NEW YORK – Despite his claims to the contrary, there is documentary evidence that George H. W. Bush was in Dallas on Nov. 22, 1963, and was affiliated at that time with the CIA, despite protests that he was not associated with the agency until President Gerald R. Ford appointed him director in 1976.
Two FBI memos and a photograph of a man standing outside the Texas School Book Depository are among the intriguing items addressed in Jerome Corsi’s new book “Who Really Killed Kennedy”.
The evidence is significant as Corsi broaches the question asked by some researchers of the assassination: Was John F. Kennedy the first presidential victim of the emerging “New World Order” championed by former CIA directors Allen Dulles and George H. W. Bush?
RADIO ALERT TONIGHT: Jerome Corsi, a two-time New York Times No. 1 bestselling author will be a guest on “Coast to Coast AM” with George Noory at 2 a.m. Eastern Time Tuesday night/Wednesday morning. A list of radio stations carrying the program can be found here.
The New World Order view pursued as U.S. foreign policy by Allen Dulles and his brother John Foster Dulles, as secretary of state under Eisenhower, Corsi writes, envisioned employing U.S. military action to preserve U.S. business interests, whether or not it was truly in U.S. national security interests.
The photograph, widely circulated on the Internet, shows a man with his hands in his pockets on the street by the front doorway of the Texas School Book Depository in the immediate aftermath of the JFK shooting who bears a resemblance to George H. W. Bush.
No positive identification of the man has been made.
On Wednesday, Nov. 20, 1963, an advertisement under “Club Activities” was published in the Dallas Morning News stating that George Bush, president, Zapata Off-Shore Co., would be speaking for the American Association of Oilwell Drilling contractors at 6:30 p.m., the next day at the Sheraton-Dallas Hotel.
The advertisement places George H. W. Bush in Dallas the day before JFK was assassinated; there is no public record indicating when Bush left Dallas on that trip.
Further, an FBI memo written by J. Edgar Hoover on Nov. 29, 1963, advised that the FBI office in Miami warned the Department of State on Nov. 23, 1963, one day after the assassination, that “some misguided anti-Castro group might capitalize on the present situation and undertake an unauthorized raid against Cuba, believing that the assassination of President John F. Kennedy might herald a change in U.S. policy, which is not true.”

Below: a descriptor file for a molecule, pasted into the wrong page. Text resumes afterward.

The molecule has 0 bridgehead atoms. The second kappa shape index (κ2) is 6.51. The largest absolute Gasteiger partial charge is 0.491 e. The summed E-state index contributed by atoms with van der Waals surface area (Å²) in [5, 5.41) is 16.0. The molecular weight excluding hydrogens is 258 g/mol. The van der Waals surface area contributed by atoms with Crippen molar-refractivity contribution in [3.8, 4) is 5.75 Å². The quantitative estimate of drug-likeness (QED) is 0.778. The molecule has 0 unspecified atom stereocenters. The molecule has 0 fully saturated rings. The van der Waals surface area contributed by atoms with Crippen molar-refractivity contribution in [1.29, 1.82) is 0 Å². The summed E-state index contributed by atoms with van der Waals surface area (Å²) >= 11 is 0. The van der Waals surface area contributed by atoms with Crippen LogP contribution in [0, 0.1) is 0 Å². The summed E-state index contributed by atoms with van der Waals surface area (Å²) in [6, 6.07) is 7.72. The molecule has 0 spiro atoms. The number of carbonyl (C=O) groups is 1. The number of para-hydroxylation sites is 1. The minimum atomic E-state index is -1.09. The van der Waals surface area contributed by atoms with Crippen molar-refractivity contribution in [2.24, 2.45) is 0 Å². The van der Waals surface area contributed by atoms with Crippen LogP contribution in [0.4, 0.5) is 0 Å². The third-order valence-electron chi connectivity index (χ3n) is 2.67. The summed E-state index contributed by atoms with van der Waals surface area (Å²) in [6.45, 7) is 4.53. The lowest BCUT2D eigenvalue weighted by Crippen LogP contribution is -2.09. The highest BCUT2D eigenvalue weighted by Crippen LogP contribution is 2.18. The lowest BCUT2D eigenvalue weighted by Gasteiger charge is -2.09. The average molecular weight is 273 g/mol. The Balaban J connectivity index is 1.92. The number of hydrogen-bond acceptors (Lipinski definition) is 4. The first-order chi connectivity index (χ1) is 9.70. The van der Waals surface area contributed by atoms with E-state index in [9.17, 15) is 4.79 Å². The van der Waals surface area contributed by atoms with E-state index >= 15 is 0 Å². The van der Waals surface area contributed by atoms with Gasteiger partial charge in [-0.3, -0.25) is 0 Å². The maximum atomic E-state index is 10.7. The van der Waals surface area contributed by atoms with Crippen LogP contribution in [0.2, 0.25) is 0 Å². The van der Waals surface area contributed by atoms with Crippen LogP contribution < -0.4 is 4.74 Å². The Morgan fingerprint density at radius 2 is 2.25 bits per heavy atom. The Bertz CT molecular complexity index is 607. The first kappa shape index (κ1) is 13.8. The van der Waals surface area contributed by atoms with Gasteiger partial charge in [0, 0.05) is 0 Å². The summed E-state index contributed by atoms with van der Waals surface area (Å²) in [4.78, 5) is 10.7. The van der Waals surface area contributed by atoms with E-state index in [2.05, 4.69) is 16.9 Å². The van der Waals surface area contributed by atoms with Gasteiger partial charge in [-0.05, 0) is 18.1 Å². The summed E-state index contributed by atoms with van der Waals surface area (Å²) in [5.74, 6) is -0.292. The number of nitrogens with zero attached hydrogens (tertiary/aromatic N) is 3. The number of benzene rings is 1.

In the last paragraph of the memo, Hoover noted that “Mr. George Bush of the Central Intelligence Agency” furnished the background information contained in the report. Spokesmen for George H.W. Bush have said the reference might be to a different George Bush.
“George William Bush,” a person with a different middle name from the future president, was a CIA employee at the time of the JFK assassination.
However, George William Bush submitted a statement in a legal action before the U.S. District Court for the District of Columbia stating that he reviewed the memo in question and Hoover was not referring to him.
In his signed statement, George William Bush noted he had carefully reviewed the FBI memo written by the FBI director, dated Nov. 29, 1963. He stated he did not recognize the contents as information furnished to him orally or otherwise while he was at the CIA. Thus, he concluded, he was not the George Bush of the CIA referenced in the memo.
Mark Lane, in his 1991 book “Plausible Denial: Was the CIA Involved in the JFK Assassination,” noted that Joseph McBride, the journalist who found the memo, also tracked down George William Bush, who he described a a lower level researcher at the CIA. McBride said George William Bush also denied he was the person mentioned in the memo.